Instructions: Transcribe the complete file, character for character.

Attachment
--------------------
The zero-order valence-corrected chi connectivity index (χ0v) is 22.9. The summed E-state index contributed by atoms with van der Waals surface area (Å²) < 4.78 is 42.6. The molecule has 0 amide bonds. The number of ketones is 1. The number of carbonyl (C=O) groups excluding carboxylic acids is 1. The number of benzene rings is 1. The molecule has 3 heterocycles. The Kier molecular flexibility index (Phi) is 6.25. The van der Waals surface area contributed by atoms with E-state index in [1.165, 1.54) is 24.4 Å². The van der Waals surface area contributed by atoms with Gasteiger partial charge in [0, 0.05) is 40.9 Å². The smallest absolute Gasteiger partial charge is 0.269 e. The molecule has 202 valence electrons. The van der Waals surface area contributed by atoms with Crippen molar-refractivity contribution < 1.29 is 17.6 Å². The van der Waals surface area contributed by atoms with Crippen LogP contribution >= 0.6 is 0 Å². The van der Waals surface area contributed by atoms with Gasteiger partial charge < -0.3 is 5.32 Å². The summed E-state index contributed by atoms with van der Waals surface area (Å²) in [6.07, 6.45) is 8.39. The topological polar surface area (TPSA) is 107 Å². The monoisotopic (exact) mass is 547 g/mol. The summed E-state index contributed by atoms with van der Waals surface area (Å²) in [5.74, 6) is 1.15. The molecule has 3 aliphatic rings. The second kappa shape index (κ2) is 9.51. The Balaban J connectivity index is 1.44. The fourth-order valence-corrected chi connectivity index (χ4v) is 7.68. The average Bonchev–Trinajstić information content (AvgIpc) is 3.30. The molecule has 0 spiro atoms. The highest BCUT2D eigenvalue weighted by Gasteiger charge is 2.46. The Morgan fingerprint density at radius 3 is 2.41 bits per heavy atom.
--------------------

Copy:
The zero-order valence-corrected chi connectivity index (χ0v) is 22.9. The summed E-state index contributed by atoms with van der Waals surface area (Å²) < 4.78 is 42.6. The molecule has 0 amide bonds. The number of ketones is 1. The number of carbonyl (C=O) groups excluding carboxylic acids is 1. The number of benzene rings is 1. The molecule has 3 heterocycles. The Kier molecular flexibility index (Phi) is 6.25. The van der Waals surface area contributed by atoms with E-state index in [1.165, 1.54) is 24.4 Å². The van der Waals surface area contributed by atoms with Gasteiger partial charge in [0, 0.05) is 40.9 Å². The smallest absolute Gasteiger partial charge is 0.269 e. The molecule has 202 valence electrons. The van der Waals surface area contributed by atoms with Crippen molar-refractivity contribution < 1.29 is 17.6 Å². The van der Waals surface area contributed by atoms with Crippen LogP contribution >= 0.6 is 0 Å². The van der Waals surface area contributed by atoms with Gasteiger partial charge < -0.3 is 5.32 Å². The summed E-state index contributed by atoms with van der Waals surface area (Å²) in [6.07, 6.45) is 8.39. The topological polar surface area (TPSA) is 107 Å². The monoisotopic (exact) mass is 547 g/mol. The summed E-state index contributed by atoms with van der Waals surface area (Å²) in [5.74, 6) is 1.15. The molecule has 3 aliphatic rings. The second kappa shape index (κ2) is 9.51. The Balaban J connectivity index is 1.44. The fourth-order valence-corrected chi connectivity index (χ4v) is 7.68. The average Bonchev–Trinajstić information content (AvgIpc) is 3.30. The molecule has 0 spiro atoms. The highest BCUT2D eigenvalue weighted by Gasteiger charge is 2.46. The Morgan fingerprint density at radius 3 is 2.41 bits per heavy atom.